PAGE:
133 At the time of writing, a prototype web-based repository including scientific, policy and legal literature and other documents was available for unrestricted access <https://sites.google.com/site/lclpofdocs/home>.

134 Protocol on Substances that Deplete the Ozone Layer (Montreal) 26 ILM (1987). In force 1 January 1989, art 10; CBD, art 18.3.

135 eg Dorf and Sabel (n 49).

136 MC Dorf, ‘The Domain of Reflexive Law: A Review Essay’ (2003) 103 ColumLRev 384.

137 IMO (n 116) new Annex 5, para 29.

138 Scott (n 83) 351.

139 IMO (n 123).

140 LOSC, art 87 (1)(f) and 239 (recognizing marine scientific research as a high seas freedom) and Protocol to the Antarctic Treaty on Environmental Protection, 30 ILM (1991) 1461, in force 14 January 1998, arts 3 and 8, Annex I.

141 See other conditions in Section II above.

142 The London Protocol currently has 45 Contracting Parties (Status 20 August 2015).

143 eg IMO, Thirty-Fourth Meeting of the Contracting Parties to the London Protocol and Seventh Meeting of the Contracting Parties to the London Protocol, Regulation of Ocean Fertilization and Other Activities – Information regarding the informal subgroup of experts examining questions under international law with regard to addressing ocean fertilization and other activities – Submitted by the United States (LC 34/4/5, 7 September 2012); IMO, Thirty-Fourth Meeting of the Contracting Parties to the London Protocol and Seventh Meeting of the Contracting Parties to the London Protocol, Ocean Fertilization – Report of the Working Group on Ocean Iron Fertilization (LC 34/WP.4, 1 November 2012) (including a proposal by the United States).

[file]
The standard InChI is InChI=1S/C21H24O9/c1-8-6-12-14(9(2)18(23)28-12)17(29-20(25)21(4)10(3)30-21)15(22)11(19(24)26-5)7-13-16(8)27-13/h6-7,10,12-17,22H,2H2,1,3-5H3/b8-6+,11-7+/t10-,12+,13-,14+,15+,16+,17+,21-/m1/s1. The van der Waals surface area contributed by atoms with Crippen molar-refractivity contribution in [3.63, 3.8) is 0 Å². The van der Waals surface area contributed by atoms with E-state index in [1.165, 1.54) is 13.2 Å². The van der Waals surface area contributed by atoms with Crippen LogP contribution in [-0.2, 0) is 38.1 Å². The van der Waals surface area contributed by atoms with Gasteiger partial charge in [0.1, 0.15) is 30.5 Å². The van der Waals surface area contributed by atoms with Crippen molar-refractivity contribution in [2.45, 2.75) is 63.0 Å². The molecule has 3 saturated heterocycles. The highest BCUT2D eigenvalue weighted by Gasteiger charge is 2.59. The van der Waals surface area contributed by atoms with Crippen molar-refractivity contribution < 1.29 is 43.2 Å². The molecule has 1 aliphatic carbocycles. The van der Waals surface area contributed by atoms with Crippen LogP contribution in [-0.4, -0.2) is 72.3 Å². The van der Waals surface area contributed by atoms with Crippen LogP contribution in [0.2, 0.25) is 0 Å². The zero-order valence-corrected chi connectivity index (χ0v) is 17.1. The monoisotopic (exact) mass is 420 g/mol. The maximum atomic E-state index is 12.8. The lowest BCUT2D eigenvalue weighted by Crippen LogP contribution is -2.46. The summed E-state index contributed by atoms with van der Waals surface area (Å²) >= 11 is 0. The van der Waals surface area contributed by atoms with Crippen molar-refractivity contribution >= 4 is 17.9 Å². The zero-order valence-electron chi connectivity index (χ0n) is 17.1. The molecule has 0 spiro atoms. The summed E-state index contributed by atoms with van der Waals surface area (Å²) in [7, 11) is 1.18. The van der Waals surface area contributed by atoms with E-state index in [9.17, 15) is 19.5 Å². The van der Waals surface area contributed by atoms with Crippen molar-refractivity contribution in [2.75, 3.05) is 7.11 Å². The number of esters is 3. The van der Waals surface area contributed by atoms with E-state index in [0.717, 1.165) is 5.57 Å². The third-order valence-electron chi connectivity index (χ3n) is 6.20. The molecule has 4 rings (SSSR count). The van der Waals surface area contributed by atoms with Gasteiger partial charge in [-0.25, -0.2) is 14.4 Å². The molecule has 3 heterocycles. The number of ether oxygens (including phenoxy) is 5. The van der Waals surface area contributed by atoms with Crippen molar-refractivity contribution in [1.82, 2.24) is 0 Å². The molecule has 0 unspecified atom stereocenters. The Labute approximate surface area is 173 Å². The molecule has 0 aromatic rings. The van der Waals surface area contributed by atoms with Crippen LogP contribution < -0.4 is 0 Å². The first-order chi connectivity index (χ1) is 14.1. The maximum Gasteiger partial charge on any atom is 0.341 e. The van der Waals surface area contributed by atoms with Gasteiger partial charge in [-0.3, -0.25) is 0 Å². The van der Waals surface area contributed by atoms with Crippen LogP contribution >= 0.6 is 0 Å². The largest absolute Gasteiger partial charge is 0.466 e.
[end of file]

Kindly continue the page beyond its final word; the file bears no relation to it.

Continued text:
144 On these selected examples: Convention on International Trade in Endangered Species of Wild Fauna and Flora (Washington) 12 ILM (1973) 1085, art IX; International Convention on the Prevention of Pollution by Ships (MARPOL) (London) 12 ILM (1973) 1319, arts 6 and 17; Convention on Assistance in the Case of a Nuclear Accident or Radiological Emergency, (Vienna) Misc 3 25 ILM (1986) 1377, art 1. See P Birnie, A Boyle and C Redgwell, International Law and the Environment (3rd edn, OUP 2009).

145 de Búrca, Keohane and Sabel (n 20). See also R Reeve, ‘Wildlife Trade, Sanctions and Compliance: Lessons from the CITES Regime’ (2006) 82(5) International Affairs 881.

146 de Búrca, Keohane and Sabel (n 20) 784.

147 The Advisory Committee on Protection of the Sea (ACOPS), Greenpeace International and World Wide Fund for Nature (WWF) have been the most active observer organizations.

148 Abbot, C, ‘Bridging the Gap: Non-state Actors and the Challenges of New Technology’ (2012) 39(3) Journal of Law and Society 329CrossRefGoogle Scholar.

149 de Búrca, Keohane and Sabel (n 20); de Búrca, Keohane and Sabel (n 3).

150 eg J Holder, Environmental Assessment: The Regulation of Decision-making (OUP 2004); Steele, J, Participation and Deliberation in Environmental Law: Exploring a Problem-Solving Approach’ (2001) 21 OJLS 415CrossRefGoogle Scholar. For an international law perspective, Ebbesson, J, ‘The Notion of Public Participation in International Law’ (1997) 8(1) Yearbook of International Environmental Law 51CrossRefGoogle Scholar.

151 IMO (n 123).

152 M Lee, ‘Beyond Safety? The Broadening Scope of Risk Regulation’ (2012) CLP 242.

153 See S Jasanoff, Designs on Nature: Science and Democracy in Europe and the US (Princeton University Press 2007); C Sustein, Risk and Reasons: Safety, Law and the Environment (CUP 2002). See also J Steele, Risks and Legal Theory (Hart Publishing 2004).

154 See UNECE Convention on Access to Information, Public Participation in Decision-Making and Access to Justice in Environmental Matters (‘Aarhus Convention’) 38 ILM (1999) 517. In force 24 February 2004. However, the Aarhus Convention is also open for accession to Member States of the United Nations outside the ECE region (see ECE/MP.PP/2/Add.1 (Lucca Declaration), paras 32–33; ECE/MP.PP/2005/2/Add.13 (decision II/9); ECE/MP.PP/2008/2/Add.16 (decision III/8), objective II.4; ECE/MP.PP/2011/2/Add.1 (decision IV/5).

155 Jasanoff (n 33).